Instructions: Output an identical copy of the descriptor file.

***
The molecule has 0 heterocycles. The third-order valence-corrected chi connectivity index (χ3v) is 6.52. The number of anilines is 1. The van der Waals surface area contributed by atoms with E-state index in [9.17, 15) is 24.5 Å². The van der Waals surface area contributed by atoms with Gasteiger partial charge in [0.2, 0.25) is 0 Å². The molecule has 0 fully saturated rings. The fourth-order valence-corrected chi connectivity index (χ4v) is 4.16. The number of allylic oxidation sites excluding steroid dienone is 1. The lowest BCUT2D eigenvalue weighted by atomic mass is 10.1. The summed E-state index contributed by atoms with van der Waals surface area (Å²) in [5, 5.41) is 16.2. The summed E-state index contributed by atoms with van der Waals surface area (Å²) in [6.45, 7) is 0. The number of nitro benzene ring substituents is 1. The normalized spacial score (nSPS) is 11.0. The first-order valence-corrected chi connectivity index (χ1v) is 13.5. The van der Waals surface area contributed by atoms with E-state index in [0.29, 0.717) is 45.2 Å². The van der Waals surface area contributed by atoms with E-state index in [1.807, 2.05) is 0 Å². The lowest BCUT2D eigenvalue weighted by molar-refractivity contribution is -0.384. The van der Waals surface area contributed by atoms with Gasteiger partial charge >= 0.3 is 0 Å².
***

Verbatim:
The molecule has 0 heterocycles. The third-order valence-corrected chi connectivity index (χ3v) is 6.52. The number of anilines is 1. The van der Waals surface area contributed by atoms with E-state index in [9.17, 15) is 24.5 Å². The van der Waals surface area contributed by atoms with Gasteiger partial charge in [0.2, 0.25) is 0 Å². The molecule has 0 fully saturated rings. The fourth-order valence-corrected chi connectivity index (χ4v) is 4.16. The number of allylic oxidation sites excluding steroid dienone is 1. The lowest BCUT2D eigenvalue weighted by atomic mass is 10.1. The summed E-state index contributed by atoms with van der Waals surface area (Å²) in [5, 5.41) is 16.2. The summed E-state index contributed by atoms with van der Waals surface area (Å²) in [6.45, 7) is 0. The number of nitro benzene ring substituents is 1. The normalized spacial score (nSPS) is 11.0. The first-order valence-corrected chi connectivity index (χ1v) is 13.5. The van der Waals surface area contributed by atoms with E-state index in [0.29, 0.717) is 45.2 Å². The van der Waals surface area contributed by atoms with E-state index in [1.807, 2.05) is 0 Å². The lowest BCUT2D eigenvalue weighted by molar-refractivity contribution is -0.384. The van der Waals surface area contributed by atoms with Gasteiger partial charge >= 0.3 is 0 Å².